Sunday’s New York Times lead story on the multiple rallies of anti-gun kids was reported by Michael Shear and a teeming throng of at least 19 other reporters around the world: “With Passion and Fury, Students March on Guns – Rebuke of N.R.A. by Huge Crowds Across U.S.”
This would be the anti-gun March for Our Lives, not the pro-life March for Life, which the Times virtually ignores every year. Almost the same with the paper’s reluctant, hostile coverage of Tea Party protests. But this anti-gun rally received several thousand words in the paper’s lead slot:
Standing before vast crowds from Washington to Los Angeles to Parkland, Fla., the speakers -- nearly all of them students, some still in elementary school -- delivered an anguished and defiant message: They are “done hiding” from gun violence, and will “stop at nothing” to get politicians to finally prevent it.
The students, as they seized the nation’s attention on Saturday with raised fists and tear-streaked faces, vowed that their grief about school shootings and their frustration with adults’ inaction would power a new generation of political activism.
The Times was impatient for Congress to jump on the children’s crusade, calling for a federal solution, while ignoring the actual criminal murderer and the deadly passivity of local law enforcement:
For many of the young people, the Washington rally, called March for Our Lives, was their first act of protest and the beginning of a political awakening. But that awakening may be a rude one -- lawmakers in Congress have largely disregarded their pleas for action on television and social media in the five weeks since the Parkland shooting.
That reality helped drive the Parkland survivors in Washington, as they led a crowd that filled blocks of Pennsylvania Avenue between the White House and Capitol Hill. Thousands more rallied at about 800 “sibling” marches around the country and abroad, where students, like those in the capital, made eloquent calls for gun control and pledged to exercise their newfound political power in the midterm elections this fall.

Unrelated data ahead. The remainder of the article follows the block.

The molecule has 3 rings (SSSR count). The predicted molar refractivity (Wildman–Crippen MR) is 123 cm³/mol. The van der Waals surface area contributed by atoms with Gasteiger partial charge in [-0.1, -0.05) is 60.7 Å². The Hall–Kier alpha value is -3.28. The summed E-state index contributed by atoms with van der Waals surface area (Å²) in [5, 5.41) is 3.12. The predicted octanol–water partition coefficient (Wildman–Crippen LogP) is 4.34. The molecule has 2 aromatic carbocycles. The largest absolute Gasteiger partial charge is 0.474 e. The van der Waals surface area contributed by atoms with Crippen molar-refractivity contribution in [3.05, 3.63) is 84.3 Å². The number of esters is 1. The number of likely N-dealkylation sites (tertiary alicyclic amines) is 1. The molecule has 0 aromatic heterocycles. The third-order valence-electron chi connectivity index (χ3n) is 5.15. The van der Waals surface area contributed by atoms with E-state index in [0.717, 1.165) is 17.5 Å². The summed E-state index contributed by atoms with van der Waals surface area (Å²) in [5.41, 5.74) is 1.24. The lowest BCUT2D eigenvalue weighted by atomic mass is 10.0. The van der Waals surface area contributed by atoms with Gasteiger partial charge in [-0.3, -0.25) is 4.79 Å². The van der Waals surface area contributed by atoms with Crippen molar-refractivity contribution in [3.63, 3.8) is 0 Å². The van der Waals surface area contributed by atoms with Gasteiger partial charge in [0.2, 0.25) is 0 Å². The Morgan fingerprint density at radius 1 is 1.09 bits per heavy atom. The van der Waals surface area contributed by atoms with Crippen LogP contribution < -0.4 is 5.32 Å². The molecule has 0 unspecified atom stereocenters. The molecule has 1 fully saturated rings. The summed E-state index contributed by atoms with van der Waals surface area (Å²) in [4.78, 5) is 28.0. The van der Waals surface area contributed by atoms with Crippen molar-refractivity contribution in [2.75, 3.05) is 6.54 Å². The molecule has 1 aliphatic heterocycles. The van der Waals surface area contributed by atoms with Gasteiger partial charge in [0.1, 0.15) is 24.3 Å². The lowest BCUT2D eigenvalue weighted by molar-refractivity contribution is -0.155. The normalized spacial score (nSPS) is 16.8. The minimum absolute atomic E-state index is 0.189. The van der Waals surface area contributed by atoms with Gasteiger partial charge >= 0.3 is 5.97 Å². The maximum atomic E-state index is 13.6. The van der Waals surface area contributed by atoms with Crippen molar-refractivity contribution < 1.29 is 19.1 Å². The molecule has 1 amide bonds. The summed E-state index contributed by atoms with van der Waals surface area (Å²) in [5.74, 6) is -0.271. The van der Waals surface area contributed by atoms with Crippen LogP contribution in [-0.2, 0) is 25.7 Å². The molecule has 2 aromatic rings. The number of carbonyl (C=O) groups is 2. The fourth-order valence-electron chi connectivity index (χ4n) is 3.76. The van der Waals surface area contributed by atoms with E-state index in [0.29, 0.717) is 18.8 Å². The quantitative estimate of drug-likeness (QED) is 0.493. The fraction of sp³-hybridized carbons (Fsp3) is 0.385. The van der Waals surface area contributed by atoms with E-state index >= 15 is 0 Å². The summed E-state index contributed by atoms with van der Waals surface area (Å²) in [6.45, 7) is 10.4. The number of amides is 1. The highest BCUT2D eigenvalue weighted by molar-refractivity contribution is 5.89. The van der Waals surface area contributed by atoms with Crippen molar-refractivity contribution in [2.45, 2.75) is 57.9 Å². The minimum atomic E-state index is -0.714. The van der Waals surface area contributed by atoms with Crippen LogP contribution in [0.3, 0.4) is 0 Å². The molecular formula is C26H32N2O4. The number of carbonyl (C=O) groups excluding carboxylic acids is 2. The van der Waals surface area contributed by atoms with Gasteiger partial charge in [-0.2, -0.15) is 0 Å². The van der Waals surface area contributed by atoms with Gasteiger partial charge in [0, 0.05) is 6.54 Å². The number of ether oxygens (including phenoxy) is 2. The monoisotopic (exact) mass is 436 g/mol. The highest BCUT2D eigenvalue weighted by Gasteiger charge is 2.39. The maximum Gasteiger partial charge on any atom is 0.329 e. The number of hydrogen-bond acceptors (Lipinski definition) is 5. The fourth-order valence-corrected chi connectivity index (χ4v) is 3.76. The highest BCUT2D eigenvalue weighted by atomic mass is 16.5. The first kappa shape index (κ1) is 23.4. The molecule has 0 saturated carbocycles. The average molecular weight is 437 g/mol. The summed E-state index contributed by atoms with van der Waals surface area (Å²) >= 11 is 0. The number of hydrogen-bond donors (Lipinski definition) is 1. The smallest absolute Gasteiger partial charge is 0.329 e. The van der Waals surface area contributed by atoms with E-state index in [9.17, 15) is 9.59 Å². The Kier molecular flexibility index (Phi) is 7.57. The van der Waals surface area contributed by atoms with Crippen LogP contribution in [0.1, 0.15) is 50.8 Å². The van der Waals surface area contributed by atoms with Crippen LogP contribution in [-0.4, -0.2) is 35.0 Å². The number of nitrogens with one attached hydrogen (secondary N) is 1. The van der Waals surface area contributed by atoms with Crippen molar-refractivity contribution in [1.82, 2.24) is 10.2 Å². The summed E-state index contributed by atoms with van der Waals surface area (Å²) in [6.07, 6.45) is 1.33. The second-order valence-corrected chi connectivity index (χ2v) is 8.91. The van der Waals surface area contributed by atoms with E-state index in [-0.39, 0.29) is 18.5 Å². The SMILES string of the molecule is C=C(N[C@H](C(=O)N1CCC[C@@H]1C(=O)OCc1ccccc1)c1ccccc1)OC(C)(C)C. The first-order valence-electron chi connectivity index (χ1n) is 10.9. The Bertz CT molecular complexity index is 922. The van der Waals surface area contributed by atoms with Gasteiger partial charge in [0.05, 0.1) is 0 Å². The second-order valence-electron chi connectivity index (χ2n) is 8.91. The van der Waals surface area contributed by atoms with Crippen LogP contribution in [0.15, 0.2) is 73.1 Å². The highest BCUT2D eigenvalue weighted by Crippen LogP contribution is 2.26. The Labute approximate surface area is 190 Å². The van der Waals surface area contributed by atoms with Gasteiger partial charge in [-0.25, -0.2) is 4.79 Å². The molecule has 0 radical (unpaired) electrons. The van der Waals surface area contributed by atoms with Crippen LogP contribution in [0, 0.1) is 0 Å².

Delivered in soaring speeches, emotional chants and hand-painted signs, the protesters’ messages offered angry rebukes to the National Rifle Association and politicians who have left gun laws largely intact for decades. A sign in Washington declared “Graduations, not funerals!” while another in New York said “I should be learning, not protesting.” Crowds in Chicago chanted “Fear has no place in our schools” as they marched.
An 11-year-old girl from Virginia, Naomi Wadler, captivated her audience as she declared “Never again!” on behalf of black women and girls who have been the victims of gun violence.
Calls like Naomi’s stood in stark contrast to action on Capitol Hill and at the White House in the hours before the rallies. President Trump signed a $1.3 trillion spending bill that took no significant new steps on gun control: It did nothing to expand background checks, impose additional limits on assault weapons, require a higher age for rifle purchases or curb the sale of high-capacity ammunition magazines.
Organizers at national gun control groups, who provided logistical support and public relations advice as the students planned the Washington rally, said they believed that the students would not become disillusioned by the lack of immediate action in Congress....
The Times set a low bar for wit for the protesters.
One protester carried a sign that said “If the opposite of pro is con, then the opposite of progress is Congress.”
Near the end of the supersized story, the paper hinted the crowd in D.C. perhaps wasn’t as historically large as one might think based on the wall-to-wall coverage, but still emphasized the positive.
....The number is less than half of the 470,000 that Dr. Still estimated had attended the Women’s March in Washington in 2017.
Even so, the streets of Washington were packed on Saturday....